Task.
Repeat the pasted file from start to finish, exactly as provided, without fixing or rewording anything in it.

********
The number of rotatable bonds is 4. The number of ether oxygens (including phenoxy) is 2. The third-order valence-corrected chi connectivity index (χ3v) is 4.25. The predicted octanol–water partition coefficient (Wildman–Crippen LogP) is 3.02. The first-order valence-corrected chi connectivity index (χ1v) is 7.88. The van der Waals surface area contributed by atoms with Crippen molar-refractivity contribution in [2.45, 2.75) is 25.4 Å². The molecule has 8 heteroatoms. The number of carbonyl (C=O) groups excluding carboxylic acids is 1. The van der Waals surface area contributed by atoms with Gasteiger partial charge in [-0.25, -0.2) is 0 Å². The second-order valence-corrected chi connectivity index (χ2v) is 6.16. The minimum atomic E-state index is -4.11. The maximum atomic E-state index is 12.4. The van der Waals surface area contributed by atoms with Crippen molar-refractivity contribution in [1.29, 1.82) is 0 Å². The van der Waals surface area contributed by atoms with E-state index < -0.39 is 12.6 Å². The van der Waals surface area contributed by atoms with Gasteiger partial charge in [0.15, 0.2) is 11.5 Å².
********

The number of rotatable bonds is 4. The number of ether oxygens (including phenoxy) is 2. The third-order valence-corrected chi connectivity index (χ3v) is 4.25. The predicted octanol–water partition coefficient (Wildman–Crippen LogP) is 3.02. The first-order valence-corrected chi connectivity index (χ1v) is 7.88. The van der Waals surface area contributed by atoms with Crippen molar-refractivity contribution in [2.45, 2.75) is 25.4 Å². The molecule has 8 heteroatoms. The number of carbonyl (C=O) groups excluding carboxylic acids is 1. The van der Waals surface area contributed by atoms with Gasteiger partial charge in [-0.25, -0.2) is 0 Å². The second-order valence-corrected chi connectivity index (χ2v) is 6.16. The minimum atomic E-state index is -4.11. The maximum atomic E-state index is 12.4. The van der Waals surface area contributed by atoms with Crippen molar-refractivity contribution in [1.29, 1.82) is 0 Å². The van der Waals surface area contributed by atoms with E-state index < -0.39 is 12.6 Å². The van der Waals surface area contributed by atoms with Gasteiger partial charge in [0.15, 0.2) is 11.5 Å².